As the post-war economic boom began to take effect, the Social Credit League no longer felt a need to adhere to professor Douglas' economic philosophy. Instead, the two parties began to embrace a basic conservative ideology, with a heavy focus on preserving Christian values. Both Manning and Bennett were deeply religious men, and sought to inject their faith into the political movements they had created.

The movement eventually caught on in Quebec, and although a Social Credit provincial government would never be elected, the Social Credit party soon became Quebec's majority in the federal parliament. Though B.C. and Alberta would elect a few MPs over the years, it would be Quebec that maintained the party's national presence, while the other two provinces held its base of provincial power. The Quebec wing of the movement would eventually break from the league, and form its own Quebec-only Socred party, the Ralliement des Creditistes[?].

The party's overwhelming success began to crumble in the early '70s. In British Columbia, after repeated clashes with organized labour, voters decided that the now 71-year old Bennett had overstayed his welcome. After an extremely close election in 1972, two decades of Socred rule came to an end, and the socialist New Democratic Party leader Dave Barrett[?] became the new premier. In Alberta, Manning's retirement had taken much of the air out of the party, and the new leader Harry Strom was soundly defeated by Conservative Party leader Peter Lougheed. In Quebec, parliamentary support all but dried up, with only a handful of seats going to the Socreds in the '72 and '74 general elections.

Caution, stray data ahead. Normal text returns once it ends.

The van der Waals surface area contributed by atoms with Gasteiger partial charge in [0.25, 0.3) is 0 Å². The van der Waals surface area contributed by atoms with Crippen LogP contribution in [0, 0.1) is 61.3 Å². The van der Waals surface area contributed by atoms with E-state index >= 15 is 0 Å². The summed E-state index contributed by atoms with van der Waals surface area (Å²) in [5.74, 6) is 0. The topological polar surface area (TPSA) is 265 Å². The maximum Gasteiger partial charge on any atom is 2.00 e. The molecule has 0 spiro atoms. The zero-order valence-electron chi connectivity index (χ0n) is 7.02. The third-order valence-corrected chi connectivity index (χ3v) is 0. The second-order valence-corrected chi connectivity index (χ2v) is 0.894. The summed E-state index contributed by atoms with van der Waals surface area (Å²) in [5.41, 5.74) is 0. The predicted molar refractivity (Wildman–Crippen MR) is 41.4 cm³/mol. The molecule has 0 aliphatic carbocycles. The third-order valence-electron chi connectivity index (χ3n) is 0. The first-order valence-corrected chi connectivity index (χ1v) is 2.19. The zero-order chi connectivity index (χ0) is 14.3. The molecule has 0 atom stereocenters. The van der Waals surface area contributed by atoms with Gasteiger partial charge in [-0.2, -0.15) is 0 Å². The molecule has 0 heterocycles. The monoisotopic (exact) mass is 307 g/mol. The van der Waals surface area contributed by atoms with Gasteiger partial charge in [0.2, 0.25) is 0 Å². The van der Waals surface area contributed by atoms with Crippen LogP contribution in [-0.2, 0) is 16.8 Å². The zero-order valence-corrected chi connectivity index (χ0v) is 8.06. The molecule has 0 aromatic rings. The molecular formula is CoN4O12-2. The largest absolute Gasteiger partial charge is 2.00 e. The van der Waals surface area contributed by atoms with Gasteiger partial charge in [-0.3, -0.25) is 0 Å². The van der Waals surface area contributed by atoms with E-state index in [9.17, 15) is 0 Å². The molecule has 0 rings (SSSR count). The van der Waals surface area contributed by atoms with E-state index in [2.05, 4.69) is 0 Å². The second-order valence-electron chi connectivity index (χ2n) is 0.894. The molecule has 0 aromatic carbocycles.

The movement seemed to be in a death spiral, but staged an inspiring recovery in British Columbia. In 1975, Bennett's son, Bill Bennett[?] inherited the party leadership from his father and soundly defeated premier Barrett, ending B.C.'s brief flirtation with socialism. Bennett Jr. presided over a general era of prosperity and progress in his province, although some whiffs of scandals began to emerge near the end of his term. Bennett's successor, William Vander Zalm[?] was a far less successful premier, and is largely regarded with the collapse of the B.C. Socreds. Vander Zalm was a flamboyant, energetic figure who held many of the traditional Socred ideologies, especially the focus on Christian values. He had a habit of making PR blunders however, and some felt his outspoken religious beliefs were overly judgemental and divisive. As the years went on Vander Zalm's government was soon revealed to be quite corrupt, and even the premier himself was accused of participating in illegal activities. Vander Zalm agreed to step aside, and his successor, Rita Johnston was soundly defeated by the New Democrats in the 1991 provincial election.

The Social Credit party's long rule had ended. Although there would be attempts to revive it, it never was again able to establish a significant political presence anywhere in Canada. The party's former supporters moved on to other things. In Alberta, Manning's son Preston founded the Canadian Reform Party[?] which captured many of his father's Socred beliefs, yet was more concerned with national politics than provincial affairs. In B.C., Socred dissidents revived the long dead B.C. Liberal Party[?] and turned it into the province's main conservative force.

Socred Leaders

Alberta
William Aberhart
(1935-1943)

Ernest Manning
(1943-1968)

Harry E. Strom
(1968-1972)

Werner Schmidt[?]
(1972-1982)

British Columbia
W.A.C. Bennett
(1951-1972)

William R. Bennett
(1972-1986)

William Vander Zalm
(1986-1992)

Rita Johnston
(1991-1994)

Federal Leaders: Réal Caouette[?], Bob Thompson[?]